Joint Research Chair

Thermo-Therapeutics for Vascular Dysfunction

Novel therapies for peripheral blood flow disorders and their mechanisms of action
  • Countermeasures to “cold” sensations
  • Thermal-based strategies to improve vasodialtion and blood flow
  • Thermal devices compatible with daily living
  • New therapies not in the distant future but now

Study of thermal effects on peripheral blood flow and treatments for Raynauld’s syndrome, arterioscelrosis and other vascular diseases common in the elderly

Osaka University Hospital sees a high number of patients suffering from connective tissue disease. Many of these patients suffer from poor blood flow to the limbs, which in severe cases requires amputation. Poor blood circulation is also commonly seen with the elderly, leaving them with cold feelings in the limbs. In Japan, where the elderly population is rising greatly, there is an anticipated increase in the number of patients suffering from cold limbs related to blood circulation. In response, we are investigating safe heating methods that improve blood circulation.

While there exist simple solutions like wearing gloves, they can be disruptive to work and other daily activities. We have been developing new technologies that warm the fingers without impeding them. Here, the heater is wrapped around the wrist, giving the patient free use of the hand while raising the local body temperature. Interestingly, the raised temperature could be preserved even after removing the device following one week of use. We are now considering other parts of the body for similar treatment, such as the neck, shoulders, and ankles. While considering convenience for the patient, we must also consider the therapeutic mechanism that benefits limbs that are especially susceptible to cold, such as the fingers and toes, and the avoidance of unwanted side effects, such as burning or severe vasodilation, when deciding where to locate the devise.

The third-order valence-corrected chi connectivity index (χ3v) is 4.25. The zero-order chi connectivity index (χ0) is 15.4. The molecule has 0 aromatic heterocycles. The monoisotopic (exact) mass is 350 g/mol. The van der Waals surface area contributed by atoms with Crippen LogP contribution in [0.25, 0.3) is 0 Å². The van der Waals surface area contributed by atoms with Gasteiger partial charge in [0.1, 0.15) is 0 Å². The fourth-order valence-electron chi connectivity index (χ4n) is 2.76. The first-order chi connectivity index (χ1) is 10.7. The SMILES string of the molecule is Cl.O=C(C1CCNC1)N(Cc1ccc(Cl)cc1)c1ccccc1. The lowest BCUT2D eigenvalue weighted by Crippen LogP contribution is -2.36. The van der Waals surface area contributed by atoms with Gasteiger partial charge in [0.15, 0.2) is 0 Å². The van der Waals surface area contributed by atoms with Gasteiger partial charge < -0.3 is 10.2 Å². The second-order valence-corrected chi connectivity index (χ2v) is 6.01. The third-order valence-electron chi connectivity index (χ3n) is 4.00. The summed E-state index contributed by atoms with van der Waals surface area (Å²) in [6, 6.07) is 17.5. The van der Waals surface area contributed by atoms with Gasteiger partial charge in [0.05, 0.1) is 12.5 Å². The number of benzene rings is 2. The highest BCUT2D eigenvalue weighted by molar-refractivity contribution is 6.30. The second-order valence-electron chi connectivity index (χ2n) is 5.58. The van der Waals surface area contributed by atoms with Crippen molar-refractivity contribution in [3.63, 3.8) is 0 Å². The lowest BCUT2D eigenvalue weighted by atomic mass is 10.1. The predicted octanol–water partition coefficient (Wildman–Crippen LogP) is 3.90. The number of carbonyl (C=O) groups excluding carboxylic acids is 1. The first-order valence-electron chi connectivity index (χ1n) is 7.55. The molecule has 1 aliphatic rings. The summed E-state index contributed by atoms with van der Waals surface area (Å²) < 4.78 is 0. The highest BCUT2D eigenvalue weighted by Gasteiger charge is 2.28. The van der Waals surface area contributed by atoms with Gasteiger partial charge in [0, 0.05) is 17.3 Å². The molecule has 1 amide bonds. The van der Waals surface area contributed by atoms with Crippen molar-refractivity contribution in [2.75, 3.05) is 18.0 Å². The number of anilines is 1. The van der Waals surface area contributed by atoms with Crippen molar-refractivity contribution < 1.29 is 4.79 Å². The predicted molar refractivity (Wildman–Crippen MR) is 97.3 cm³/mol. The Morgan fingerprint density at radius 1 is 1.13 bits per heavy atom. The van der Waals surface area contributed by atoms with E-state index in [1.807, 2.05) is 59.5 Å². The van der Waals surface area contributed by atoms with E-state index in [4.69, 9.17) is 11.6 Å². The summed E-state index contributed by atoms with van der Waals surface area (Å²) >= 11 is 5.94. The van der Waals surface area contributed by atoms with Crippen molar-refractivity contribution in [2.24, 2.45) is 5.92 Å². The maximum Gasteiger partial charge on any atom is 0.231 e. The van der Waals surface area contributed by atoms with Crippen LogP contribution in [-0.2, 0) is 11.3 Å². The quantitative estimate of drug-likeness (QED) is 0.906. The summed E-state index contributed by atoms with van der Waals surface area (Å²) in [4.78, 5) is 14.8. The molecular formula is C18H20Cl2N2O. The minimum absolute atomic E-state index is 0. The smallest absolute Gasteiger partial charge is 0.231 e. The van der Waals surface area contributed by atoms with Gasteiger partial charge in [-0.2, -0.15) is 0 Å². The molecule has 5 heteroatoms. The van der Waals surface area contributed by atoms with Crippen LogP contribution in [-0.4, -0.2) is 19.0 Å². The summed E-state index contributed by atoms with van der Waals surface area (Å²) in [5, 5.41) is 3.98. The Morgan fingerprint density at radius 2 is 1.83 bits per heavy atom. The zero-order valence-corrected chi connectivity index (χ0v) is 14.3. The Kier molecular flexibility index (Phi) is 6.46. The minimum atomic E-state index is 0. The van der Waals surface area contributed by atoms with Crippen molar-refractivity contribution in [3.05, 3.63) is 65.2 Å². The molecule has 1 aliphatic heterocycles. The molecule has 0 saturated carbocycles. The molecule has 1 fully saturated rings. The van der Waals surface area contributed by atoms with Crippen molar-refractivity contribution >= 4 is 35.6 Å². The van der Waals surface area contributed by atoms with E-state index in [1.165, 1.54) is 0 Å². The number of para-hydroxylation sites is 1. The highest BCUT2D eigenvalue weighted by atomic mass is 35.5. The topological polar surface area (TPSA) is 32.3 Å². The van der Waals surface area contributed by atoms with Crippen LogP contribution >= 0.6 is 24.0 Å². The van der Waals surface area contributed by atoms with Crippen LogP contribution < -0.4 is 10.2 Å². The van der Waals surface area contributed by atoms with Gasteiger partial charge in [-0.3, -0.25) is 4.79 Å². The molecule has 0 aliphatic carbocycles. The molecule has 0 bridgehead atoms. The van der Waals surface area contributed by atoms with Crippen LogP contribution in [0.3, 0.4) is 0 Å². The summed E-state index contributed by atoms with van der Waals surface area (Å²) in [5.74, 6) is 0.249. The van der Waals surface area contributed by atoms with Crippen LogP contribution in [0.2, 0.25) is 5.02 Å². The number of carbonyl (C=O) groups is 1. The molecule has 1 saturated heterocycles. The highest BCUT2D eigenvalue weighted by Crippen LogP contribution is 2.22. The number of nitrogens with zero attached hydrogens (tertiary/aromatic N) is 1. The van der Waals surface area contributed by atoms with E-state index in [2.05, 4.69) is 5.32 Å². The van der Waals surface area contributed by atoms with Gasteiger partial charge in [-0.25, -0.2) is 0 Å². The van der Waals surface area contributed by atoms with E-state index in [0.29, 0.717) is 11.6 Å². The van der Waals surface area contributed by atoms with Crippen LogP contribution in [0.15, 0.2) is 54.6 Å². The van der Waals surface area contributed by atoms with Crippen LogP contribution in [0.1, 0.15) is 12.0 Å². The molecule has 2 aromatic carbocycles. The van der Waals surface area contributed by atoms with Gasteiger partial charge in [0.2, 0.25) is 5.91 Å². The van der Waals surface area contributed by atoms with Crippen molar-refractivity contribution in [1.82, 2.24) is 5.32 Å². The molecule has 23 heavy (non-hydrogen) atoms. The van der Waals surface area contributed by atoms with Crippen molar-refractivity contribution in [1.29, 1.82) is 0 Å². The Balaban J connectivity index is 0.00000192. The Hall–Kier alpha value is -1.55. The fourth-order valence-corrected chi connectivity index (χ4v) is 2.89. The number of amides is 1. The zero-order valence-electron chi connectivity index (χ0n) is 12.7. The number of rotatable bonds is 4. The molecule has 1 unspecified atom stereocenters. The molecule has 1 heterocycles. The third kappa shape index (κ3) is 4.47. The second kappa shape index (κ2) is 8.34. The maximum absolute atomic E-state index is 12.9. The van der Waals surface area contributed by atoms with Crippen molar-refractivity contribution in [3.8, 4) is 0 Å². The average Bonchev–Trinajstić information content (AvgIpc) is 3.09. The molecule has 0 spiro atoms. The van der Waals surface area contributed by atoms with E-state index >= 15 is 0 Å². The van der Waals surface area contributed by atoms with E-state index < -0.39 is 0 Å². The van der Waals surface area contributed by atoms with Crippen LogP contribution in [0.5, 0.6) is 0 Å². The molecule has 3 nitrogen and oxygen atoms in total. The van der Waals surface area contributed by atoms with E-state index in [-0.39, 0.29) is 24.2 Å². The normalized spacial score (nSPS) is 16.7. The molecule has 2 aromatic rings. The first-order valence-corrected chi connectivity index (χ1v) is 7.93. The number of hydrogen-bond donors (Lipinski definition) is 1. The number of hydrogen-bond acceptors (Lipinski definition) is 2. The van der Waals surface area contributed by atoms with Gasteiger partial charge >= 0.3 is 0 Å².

The understanding that heat improves blood flow has been with us since ancient times. However, we still have poor grasp on the best ways to apply the heat. Our research seeks to answer this question for better medical treatment against health issues related to poor blood circulation.